Cook your rice in salted, boiling water until it’s just undercooked, then drain it in a colander. Scoop it into a high-sided roasting tray. Pour your Thai paste over the rice and mix it in well, then shake it out flat. Lay the sea bass fillets on top, scatter over the sugar snap peas or mangetouts, then cover the dish tightly with tinfoil and put it in the preheated oven for around 15 minutes. Remove the foil and sprinkle over the spring onions, the sliced chilli and the other half of the coriander leaves. Divide between your plates with a wedge of lime.

Creamy rhubarb and vodka cocktail

Place the rhubarb, sugar and orange juice in a small pan and put the lid on. Simmer for a couple of minutes, then remove the lid and simmer for a few minutes more until you get a thick, compote consistency. Pour the rhubarb into a sieve over a bowl and let the liquid drip through. It’s this liquid you want (the rhubarb left in the sieve is lovely served with some custard).

Put the vodka, Galliano, cream, milk, ice cubes and 2 shots of the rhubarb liquid into a cocktail shaker and shake it about. Strain into two cocktail glasses.

Easy peasy ginger beer

First of all you need to grate your ginger on a coarse cheese grater – you can leave the skin on if you like. Put the ginger with its pulpy juice into a bowl and sprinkle in your muscovado sugar. Remove the rind from 2 of your lemons with a vegetable peeler, add to the bowl, and slightly bash and squash with something heavy like a pestle or a rolling-pin. Just do this for 10 seconds, to mix up all the flavours. Squeeze the juice from all 3 lemons and add most of it to the bowl. Pour in your fizzy water or soda water. Allow to sit for 10 minutes and then taste. You may feel that the lemons are slightly too sour, therefore add a little more sugar; if it's slightly too sweet, add a little more lemon juice. To be honest, these amounts are always a little variable so just follow your own taste. Pass the ginger beer through a coarse sieve into a large jug and add lots of ice and some sprigs of mint.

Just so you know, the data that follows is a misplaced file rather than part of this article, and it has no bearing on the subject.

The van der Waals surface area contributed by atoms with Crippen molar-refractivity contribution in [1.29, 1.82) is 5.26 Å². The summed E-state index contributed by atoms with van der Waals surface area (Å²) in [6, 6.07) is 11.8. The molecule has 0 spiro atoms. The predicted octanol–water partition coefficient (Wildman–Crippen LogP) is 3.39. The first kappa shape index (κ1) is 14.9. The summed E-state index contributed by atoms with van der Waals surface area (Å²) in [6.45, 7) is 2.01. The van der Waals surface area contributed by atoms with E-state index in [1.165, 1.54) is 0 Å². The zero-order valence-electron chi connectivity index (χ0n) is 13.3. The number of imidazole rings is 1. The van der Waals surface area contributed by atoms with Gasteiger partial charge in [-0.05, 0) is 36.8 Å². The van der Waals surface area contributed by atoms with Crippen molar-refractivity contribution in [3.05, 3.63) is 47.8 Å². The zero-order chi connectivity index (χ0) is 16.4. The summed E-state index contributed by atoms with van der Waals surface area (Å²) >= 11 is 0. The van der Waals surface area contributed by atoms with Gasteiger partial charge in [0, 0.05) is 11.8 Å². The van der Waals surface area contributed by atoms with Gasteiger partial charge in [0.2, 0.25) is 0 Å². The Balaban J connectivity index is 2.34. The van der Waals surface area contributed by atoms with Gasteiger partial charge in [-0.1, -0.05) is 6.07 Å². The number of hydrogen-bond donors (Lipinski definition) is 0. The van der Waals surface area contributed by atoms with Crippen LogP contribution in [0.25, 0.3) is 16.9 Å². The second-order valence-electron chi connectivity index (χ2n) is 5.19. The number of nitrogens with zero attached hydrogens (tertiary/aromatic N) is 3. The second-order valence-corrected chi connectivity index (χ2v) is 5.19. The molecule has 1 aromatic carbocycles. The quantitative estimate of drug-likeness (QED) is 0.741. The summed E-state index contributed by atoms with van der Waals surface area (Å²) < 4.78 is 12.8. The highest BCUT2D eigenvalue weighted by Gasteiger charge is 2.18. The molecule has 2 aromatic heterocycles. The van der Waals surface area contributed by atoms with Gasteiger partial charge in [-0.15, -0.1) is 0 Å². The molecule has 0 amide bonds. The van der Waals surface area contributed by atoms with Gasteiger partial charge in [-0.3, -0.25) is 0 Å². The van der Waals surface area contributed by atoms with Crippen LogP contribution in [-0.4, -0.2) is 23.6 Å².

Surprise pudding

Boil the beetroots until soft, then drain and allow to cool a little. Rub the skins off then mash in a food processor or with a masher till smooth. Preheat the oven to 180ºC/350ºF/gas 4. Put the beetroot purée, ginger, egg yolks, honey and olive oil in a bowl and add the seeds from 1 vanilla pod. Whisk together, then add the baking powder, polenta, orange zest and juice, salt, allspice, cinnamon and flour. In a separate bowl beat the egg whites until stiff and fold them into the beetroot mixture.

Get yourself a 25cm cake tin or cheesecake mould. Rub with butter and dust with a little flour to stop the cake sticking. You could also line it with greaseproof paper to be really sure. Pour in the mixture then bake in the preheated oven for around 35 minutes until spongy. Test whether it's ready by poking a cocktail stick into it – if it's clean when it comes out you know the cake's done. Allow to cool.

Whisk the crème fraîche with the vin santo, sugar and the seeds from the remaining vanilla pod. Taste and adjust to your liking with a bit more sugar and vin santo. Serve the cake in wedges with a big dollop of the vin santo and vanilla cream.